Maternal regulatory T cells play a vital role in maintaining maternal-fetal tolerance and sustaining pregnancies. By better understanding the mechanisms by which maternal regulatory T cells mediate immune reactions during pregnancy and how pathogens manipulate such immune reactions, it is possible to develop preventative measures against opportunistic pathogens that target mothers during this critical period of time.
In many ways, the immune system’s response to pregnancy is akin to that of organ transplantation; the maternal immune system must determine if the growing fetus poses a threat to the mother’s own survival and if it must be rejected
(Gobert and Lafaille 2012). This problem
results from the fetus being semiallogenic in nature, meaning that it expresses
a combination of both maternal and paternal antigens (Gobert and Lafaille 2012). However, despite
the fact that the paternal antigens are considered foreign by the maternal
immune system, most maternal immune systems do not cause significant damage to
the developing fetus. This is made
possible by the establishment of maternal-fetal tolerance, which increases the
probability that the mother’s body will instead perceive the baby as “temporary
self” (Trowsdale and Betz 2006). However, establishing a maternal-fetal
tolerance puts the mother at risk by limiting the capacity of her immune system
to identify other foreign pathogens that could cause her harm. Therefore, many non-overlapping mechanisms
have evolved to maintain a delicate balance between immunosuppression – to
protect the fetus from the maternal immune systems – and immune reactivity – to
protect both mother and child from invading pathogens (Munoz-Suano, Hamilton and Betz 2011). Recent research into maternal-fetal tolerance
seeks to shed some light on these mechanisms, particularly those mediated by a
subpopulation of T cells called regulatory T cells (Tregs) (Gobert and Lafaille 2012, Munoz-Suano, Hamilton and Betz 2011, Rowe, et al. 2013).
A recent article published in Reproduction Review, entitled “RegulatoryT Cells and the Immune Pathogenesis of Prenatal Infection”, outlined some of the novel roles that maternal regulatory T cells (Tregs) play in sustaining fetal tolerance. Normally, Tregs are responsible for inhibiting the proliferation of self-reactive T cells via secretion of immunosuppressive cytokines
Tregs are unique from the average CD4+ T cell in that they are characterized by the expression of forkhead box P3 protein (Foxp3). Foxp3 is a transcription factor essential for the production and normal function of Tregs
(Hori, Nomura and Sakaguchi 2003). Recent
studies have found that defects in Foxp3 can result in fatal systemic and organ-specific autoimmunity, further outlining this
protein’s importance in maintaining immune tolerance (Rowe, et al. 2013).
To tie this into maternal immunity, Foxp3 expression is found to be
induced by trophoblast cells (specialized placental cells) and high-level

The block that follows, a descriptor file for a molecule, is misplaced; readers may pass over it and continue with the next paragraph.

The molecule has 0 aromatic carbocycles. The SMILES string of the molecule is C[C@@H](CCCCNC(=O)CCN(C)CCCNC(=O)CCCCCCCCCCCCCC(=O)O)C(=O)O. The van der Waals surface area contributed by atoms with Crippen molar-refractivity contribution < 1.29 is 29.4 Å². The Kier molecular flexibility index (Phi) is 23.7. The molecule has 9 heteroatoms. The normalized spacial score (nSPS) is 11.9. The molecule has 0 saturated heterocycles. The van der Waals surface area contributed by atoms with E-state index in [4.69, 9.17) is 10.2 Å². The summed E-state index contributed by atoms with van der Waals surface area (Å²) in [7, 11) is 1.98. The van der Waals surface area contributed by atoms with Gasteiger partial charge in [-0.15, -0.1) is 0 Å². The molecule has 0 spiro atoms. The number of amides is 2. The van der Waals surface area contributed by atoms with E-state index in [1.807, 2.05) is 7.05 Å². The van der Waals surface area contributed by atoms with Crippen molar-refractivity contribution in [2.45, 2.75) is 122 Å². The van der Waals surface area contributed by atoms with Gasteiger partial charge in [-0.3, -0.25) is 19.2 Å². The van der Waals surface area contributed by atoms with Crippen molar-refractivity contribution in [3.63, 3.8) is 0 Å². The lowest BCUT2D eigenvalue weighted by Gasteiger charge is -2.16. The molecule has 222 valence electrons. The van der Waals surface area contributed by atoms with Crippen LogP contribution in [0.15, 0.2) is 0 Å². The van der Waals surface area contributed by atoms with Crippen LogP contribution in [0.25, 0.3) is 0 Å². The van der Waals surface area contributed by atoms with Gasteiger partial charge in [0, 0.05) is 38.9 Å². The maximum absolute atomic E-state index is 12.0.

progesterone (a female hormone that supports gestation and rapidly increases in
production throughout pregnancy) (Rowe, et al. 2013). Therefore, we would
see expect to, and most often do, see a similarly rapid increase in the
prevalence of maternal Tregs after
conception. Additionally, maternal Treg suppression has been experimentally linked to several clinical
pregnancy complications, including preeclampsia and spontaneous abortion (Rowe, et al. 2013). Taking this into account, we would expect that
these cells must play an important role in maintaining maternal-fetal
However, a balance must be struck between immunosuppression by Tregs and immune reactivity by other immune cells to promote a healthy pregnancy. The previously mentioned article in Reproduction Review suggests that although maternal Tregs impair maternal defense against pathogens that exploit the overwhelmed maternal immune system (like listeriosis causing bacteria Listeria monocytogenes), the evolutionary benefits of creating the maternal-fetal tolerance often outweighs such limitations
(Rowe, et al. 2013). Other researchers suggest that the immune system
of the mother should not be thought of as suppressed, but rather modulated and streamlined
to focus on pathogen recognition, communication, trafficking and repair (Mor and Cardenas 2010). This suggests that the mother’s immune system
is still able to mount an attack, but only when absolutely necessary. Such modulated mechanisms allow the mother to
maintain a well-balanced immune system.
Overall, what such studies suggest is that we must better understand pathogens that are capable of manipulating the maternal immune system. By gaining a more concrete understanding of how such pathogens establish infection and how different pathogens causing prenatal infections compare to one another, we can better develop therapeutic strategies that mediate how the immune system targets such pathogens. By doing so, we will help sustain pregnancies and dramatically improve overall health of both mother and child.
For an overview on immune system changes that occur during pregnancy, see: http://www.ncbi.nlm.nih.gov/pmc/articles/PMC3025805/
For general information about regulatory T Cells, see: http://www.ebioscience.com/knowledge-center/cell-type/t-regulatory-cells.htm
For more information on Foxp3, see: http://ghr.nlm.nih.gov/gene/FOXP3
For general information about cytokines and their functions, see: http://pathmicro.med.sc.edu/mobile/m.immuno-13.htm
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